So he sticks to his original plan and he stays in spite of the fact that he is having second, third, even fourth thoughts, all of which are telling him to go. He rocks back and forth on the balls of his feet and fiddles with the fingers of his leather gloves as he grows increasingly nervous. He's not exactly sure what he's looking to accomplish with this little trip back down memory lane, if he's looking to accomplish anything at all. He has the distinct and uneasy feeling that he's looking to save someone tonight: maybe him, maybe her, and maybe even the both of them together.

He's not sure how she'll react to that.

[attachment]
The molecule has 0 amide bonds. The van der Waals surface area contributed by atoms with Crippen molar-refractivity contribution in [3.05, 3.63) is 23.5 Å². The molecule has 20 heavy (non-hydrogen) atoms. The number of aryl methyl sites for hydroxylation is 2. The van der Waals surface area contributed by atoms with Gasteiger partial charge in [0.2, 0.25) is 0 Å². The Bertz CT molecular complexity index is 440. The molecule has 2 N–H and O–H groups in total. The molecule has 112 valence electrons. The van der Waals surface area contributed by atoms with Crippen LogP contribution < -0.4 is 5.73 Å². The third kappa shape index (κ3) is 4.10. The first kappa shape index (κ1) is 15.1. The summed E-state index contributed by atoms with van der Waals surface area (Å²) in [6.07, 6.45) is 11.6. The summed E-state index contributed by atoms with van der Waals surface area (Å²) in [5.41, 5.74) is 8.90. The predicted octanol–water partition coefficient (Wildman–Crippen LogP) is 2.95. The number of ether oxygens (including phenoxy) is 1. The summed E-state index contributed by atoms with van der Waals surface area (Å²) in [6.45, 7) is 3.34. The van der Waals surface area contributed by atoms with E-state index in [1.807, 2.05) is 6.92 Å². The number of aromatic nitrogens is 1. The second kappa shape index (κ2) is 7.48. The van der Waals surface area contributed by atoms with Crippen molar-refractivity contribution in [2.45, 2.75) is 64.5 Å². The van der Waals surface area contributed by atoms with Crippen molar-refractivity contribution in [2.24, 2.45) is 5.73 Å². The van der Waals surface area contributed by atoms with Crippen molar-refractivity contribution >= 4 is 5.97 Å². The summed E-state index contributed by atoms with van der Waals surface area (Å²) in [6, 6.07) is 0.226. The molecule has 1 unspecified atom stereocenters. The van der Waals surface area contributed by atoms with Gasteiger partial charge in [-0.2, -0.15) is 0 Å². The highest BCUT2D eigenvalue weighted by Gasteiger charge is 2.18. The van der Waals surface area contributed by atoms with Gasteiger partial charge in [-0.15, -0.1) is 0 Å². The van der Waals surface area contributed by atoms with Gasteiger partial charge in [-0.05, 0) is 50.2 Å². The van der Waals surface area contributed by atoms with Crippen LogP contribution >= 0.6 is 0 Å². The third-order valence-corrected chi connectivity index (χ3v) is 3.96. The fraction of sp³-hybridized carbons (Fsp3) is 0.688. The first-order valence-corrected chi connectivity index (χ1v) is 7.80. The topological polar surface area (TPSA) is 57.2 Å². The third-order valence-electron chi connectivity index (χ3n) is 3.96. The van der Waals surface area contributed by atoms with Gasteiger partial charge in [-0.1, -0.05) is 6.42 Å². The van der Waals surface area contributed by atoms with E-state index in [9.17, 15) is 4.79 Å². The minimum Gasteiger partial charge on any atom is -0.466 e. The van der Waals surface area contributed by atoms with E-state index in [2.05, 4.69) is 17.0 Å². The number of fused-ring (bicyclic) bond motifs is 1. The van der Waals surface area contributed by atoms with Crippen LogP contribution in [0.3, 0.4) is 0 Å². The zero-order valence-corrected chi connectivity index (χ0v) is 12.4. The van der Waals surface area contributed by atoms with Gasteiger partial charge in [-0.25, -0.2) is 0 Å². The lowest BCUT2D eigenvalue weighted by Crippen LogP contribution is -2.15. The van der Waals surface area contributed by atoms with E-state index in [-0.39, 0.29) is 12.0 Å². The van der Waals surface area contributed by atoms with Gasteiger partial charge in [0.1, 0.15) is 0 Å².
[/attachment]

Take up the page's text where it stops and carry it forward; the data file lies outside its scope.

He can't leave, even if he has a flimsy excuse for being here. He doesn't see her nearly as much as he likes even though he sees her far more than he deserves. He'll look for any reason to see her that doesn't revolve around a patient or their mutual problems with controlled substances. Tonight is just as good as an excuse as the others.

Even if a little voice in the back of his head keeps telling him that she should be with someone else tonight. Even if that little voice reminds him that the only reason she is with him on this sacred night is because she is on loan.

But he forgets to feel guilty when she appears. She is just wearing jeans and a turtleneck, but her eyes are dark with curiosity and her hair--short as it is--frames what he thinks is a beautiful face.

Suddenly, he finds breathing very, very difficult.